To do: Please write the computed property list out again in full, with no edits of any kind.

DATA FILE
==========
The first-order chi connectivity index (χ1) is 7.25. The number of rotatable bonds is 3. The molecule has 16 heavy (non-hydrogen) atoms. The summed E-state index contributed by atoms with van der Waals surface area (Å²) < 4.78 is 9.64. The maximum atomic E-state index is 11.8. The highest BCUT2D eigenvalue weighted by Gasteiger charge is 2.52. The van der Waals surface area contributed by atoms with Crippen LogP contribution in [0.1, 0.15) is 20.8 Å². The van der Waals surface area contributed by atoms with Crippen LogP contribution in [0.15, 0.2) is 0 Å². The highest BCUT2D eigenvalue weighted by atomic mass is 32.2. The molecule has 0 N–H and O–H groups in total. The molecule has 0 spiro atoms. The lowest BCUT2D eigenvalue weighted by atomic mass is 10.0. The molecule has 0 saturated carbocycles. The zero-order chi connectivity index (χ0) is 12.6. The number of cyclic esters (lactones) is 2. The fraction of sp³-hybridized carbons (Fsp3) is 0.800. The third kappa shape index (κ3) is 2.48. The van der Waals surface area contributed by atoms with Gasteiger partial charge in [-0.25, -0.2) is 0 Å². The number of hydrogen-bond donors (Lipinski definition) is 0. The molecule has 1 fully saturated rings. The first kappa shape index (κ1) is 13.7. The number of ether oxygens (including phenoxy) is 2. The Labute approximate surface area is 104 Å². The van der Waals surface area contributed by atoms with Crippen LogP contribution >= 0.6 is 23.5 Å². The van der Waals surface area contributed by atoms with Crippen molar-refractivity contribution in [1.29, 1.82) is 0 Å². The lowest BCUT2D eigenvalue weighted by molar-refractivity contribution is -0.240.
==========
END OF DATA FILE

The first-order chi connectivity index (χ1) is 7.25. The number of rotatable bonds is 3. The molecule has 16 heavy (non-hydrogen) atoms. The summed E-state index contributed by atoms with van der Waals surface area (Å²) < 4.78 is 9.64. The maximum atomic E-state index is 11.8. The highest BCUT2D eigenvalue weighted by Gasteiger charge is 2.52. The van der Waals surface area contributed by atoms with Crippen LogP contribution in [0.1, 0.15) is 20.8 Å². The van der Waals surface area contributed by atoms with Crippen LogP contribution in [0.15, 0.2) is 0 Å². The highest BCUT2D eigenvalue weighted by atomic mass is 32.2. The molecule has 0 N–H and O–H groups in total. The molecule has 0 spiro atoms. The lowest BCUT2D eigenvalue weighted by atomic mass is 10.0. The molecule has 0 saturated carbocycles. The zero-order chi connectivity index (χ0) is 12.6. The number of cyclic esters (lactones) is 2. The fraction of sp³-hybridized carbons (Fsp3) is 0.800. The third kappa shape index (κ3) is 2.48. The van der Waals surface area contributed by atoms with Gasteiger partial charge in [-0.25, -0.2) is 0 Å². The number of hydrogen-bond donors (Lipinski definition) is 0. The molecule has 1 fully saturated rings. The first kappa shape index (κ1) is 13.7. The number of ether oxygens (including phenoxy) is 2. The Labute approximate surface area is 104 Å². The van der Waals surface area contributed by atoms with Crippen LogP contribution >= 0.6 is 23.5 Å². The van der Waals surface area contributed by atoms with Crippen molar-refractivity contribution in [1.29, 1.82) is 0 Å². The lowest BCUT2D eigenvalue weighted by molar-refractivity contribution is -0.240.